Cold Chain – The First Line of Defence
Shane Brennan, chief executive of the Cold Chain Federation, discusses the critical role of the cold chain in a warming world, how we need to rethink and rebuild it and the part to be played by data and AI.
This article first appeared in SHD Logistics Magazine and was published online here on 12th November
It was a real privilege to speak on Centre Stage at this year’s IMHX. I found the technology and services showcased over the four days really inspiring and it gave me great confidence for the future of our industry. We are going to need every inch of that innovation and entrepreneurial drive if we are to meet the challenges that were the theme of my presentation – managing the cold chain in a warming world.
Cold chain is the main defence against one of the main evils causing climate change – food waste. We waste a third of the food we produce, think of the deforestation, the nitrogen and energy inputs and methane emissions involved in producing hundreds of millions of tonnes of food that no one ever eats.
Producing food, keeping it safe and getting it to the consumer will be much harder in a warming world. As Professor Toby Peters at University of Birmingham has shown the amount of ‘cooling’ (which combines air conditioning and refrigeration) required to service an exponentially growing and more affluent global population will mean we will need three times as much cold chain in 2050 than we have today. The implications of this growth in energy use and consequent potential carbon emissions on our global climate targets do not bear thinking about. We simply have to do things differently.
It is easy to think that the UK is not on the frontline of this challenge. We have a robust cold chain, sound infrastructure and the wealth to source and transport food from a range of domestic and international sources. Food security is quite a long way down the official register of climate change risks facing the UK. This should not be cause for complacency, that situation could change very quickly. The businesses and infrastructure will not just continue to exist, securing their future requires long term planning and sensible regulation.
The challenge of delivering the cold chain of tomorrow relies on two things ̶ innovation and investment.
What should we be investing in, when and how will we pay for it? The fact is that the whole UK population relies on a thin layer of specialised businesses, operating on tight margins, to keep it moving and keep it safe, operating from premises plenty of which are old, inefficient or not fit for purpose. As we consider the ways the supply chain must be rethought and rebuilt, we should not lose sight of the fact that we need to build an effective business case for doing it.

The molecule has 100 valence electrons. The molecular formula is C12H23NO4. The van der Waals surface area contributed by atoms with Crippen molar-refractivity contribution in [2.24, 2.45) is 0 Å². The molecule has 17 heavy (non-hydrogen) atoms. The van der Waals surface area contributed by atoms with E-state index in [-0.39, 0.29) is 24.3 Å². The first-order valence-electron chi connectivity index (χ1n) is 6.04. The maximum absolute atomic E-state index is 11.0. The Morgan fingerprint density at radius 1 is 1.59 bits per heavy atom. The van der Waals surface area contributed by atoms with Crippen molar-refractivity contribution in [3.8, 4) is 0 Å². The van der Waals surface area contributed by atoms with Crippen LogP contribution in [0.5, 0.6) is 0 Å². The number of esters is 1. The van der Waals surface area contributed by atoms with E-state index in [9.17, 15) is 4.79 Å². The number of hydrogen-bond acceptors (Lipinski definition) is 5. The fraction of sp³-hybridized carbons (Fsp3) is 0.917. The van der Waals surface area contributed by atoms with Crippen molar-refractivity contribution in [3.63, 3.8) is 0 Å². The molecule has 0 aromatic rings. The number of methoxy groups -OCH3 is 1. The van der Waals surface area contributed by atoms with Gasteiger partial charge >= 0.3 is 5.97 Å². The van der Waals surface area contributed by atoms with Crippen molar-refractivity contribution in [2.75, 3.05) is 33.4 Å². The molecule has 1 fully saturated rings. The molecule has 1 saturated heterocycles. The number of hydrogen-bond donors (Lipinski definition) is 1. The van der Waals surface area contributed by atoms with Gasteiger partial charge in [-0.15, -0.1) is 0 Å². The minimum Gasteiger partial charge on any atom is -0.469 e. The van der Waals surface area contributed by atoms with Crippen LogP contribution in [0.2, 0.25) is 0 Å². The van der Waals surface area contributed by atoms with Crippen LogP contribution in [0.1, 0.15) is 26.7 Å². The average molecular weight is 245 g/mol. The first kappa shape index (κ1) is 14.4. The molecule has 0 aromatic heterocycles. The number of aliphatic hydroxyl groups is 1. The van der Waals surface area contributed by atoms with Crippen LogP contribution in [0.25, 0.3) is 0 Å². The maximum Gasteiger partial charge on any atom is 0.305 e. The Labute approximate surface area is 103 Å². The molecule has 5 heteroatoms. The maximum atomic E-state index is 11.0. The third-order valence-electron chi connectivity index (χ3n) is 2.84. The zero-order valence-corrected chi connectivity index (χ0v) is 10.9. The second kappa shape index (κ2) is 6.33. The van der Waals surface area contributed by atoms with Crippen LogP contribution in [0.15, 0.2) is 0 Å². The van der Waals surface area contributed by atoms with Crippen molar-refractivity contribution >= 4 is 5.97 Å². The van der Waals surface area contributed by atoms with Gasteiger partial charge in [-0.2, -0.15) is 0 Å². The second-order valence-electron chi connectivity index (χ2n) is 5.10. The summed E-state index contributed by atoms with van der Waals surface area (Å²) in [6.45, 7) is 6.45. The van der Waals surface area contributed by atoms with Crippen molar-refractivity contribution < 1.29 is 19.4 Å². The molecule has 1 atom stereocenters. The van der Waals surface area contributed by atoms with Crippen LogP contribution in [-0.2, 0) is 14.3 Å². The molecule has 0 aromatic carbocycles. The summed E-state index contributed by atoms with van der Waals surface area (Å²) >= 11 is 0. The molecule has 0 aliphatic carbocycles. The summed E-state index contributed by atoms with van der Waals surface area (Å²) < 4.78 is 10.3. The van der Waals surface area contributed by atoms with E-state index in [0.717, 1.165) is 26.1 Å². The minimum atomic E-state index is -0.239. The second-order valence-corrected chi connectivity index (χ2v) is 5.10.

This is particularly challenging for buildings, generally speaking, design, construction and plant for buildings has got more efficient year-on-year. Basic construction and design principles haven’t changed radically, but incremental improvement in plant performance, monitoring and insulation of buildings means that the best new facilities can be 30-40% more efficient than traditionally built warehouses. It’s not as simple as new is best, but it is increasingly obvious that, in order to combat rising energy costs and increased regulatory pressure, a systematic programme of replacement of our facilities will be necessary over the medium to long term.
The electrification of vehicles is well underway, ambitious deadlines have been set for removing diesel and petrol cars from the road. The course towards electrified or alternative powered heavy goods vehicles is not so clear. In the short term the pressure is on increasing the efficiency of the use of the vehicles that we currently use, especially in urban areas. Rethinking how we get goods from A to B via C, using voluntary or even forced, consolidation is very much on the agenda. Businesses that embrace this are likely to prosper.
The technological revolution that has the most potential to change the cold chain is in data and artificial intelligence. By giving businesses at all stages of the chain the potential to manage and simulate, in granular detail, the inputs and performance of buildings, vehicles, labour, product (and pretty much anything else) the potential for marginal gains are significant. Aggregated together these gains will be transformational. But we should not underestimate the scale of the commitment and cultural change required to turn this potential into reality.
At a time of climate change… emergency… crisis (take your pick) the cold chain is a vital frontline defence. The UK will continue to lead the world developing and exporting technology, systems and skills, but only if we address ourselves fully to the challenges in our own backyard. It requires of us unprecedented levels of collaboration – between all parts of the chain and between industry and government. It also requires the kind of long term thinking and planning that do not come naturally to supply chain businesses that are so focused on getting things done today.
It’s an existential challenge, full of opportunity and purpose. It’s why we created the Cold Chain Federation and I am more than confident that we are up to the challenge.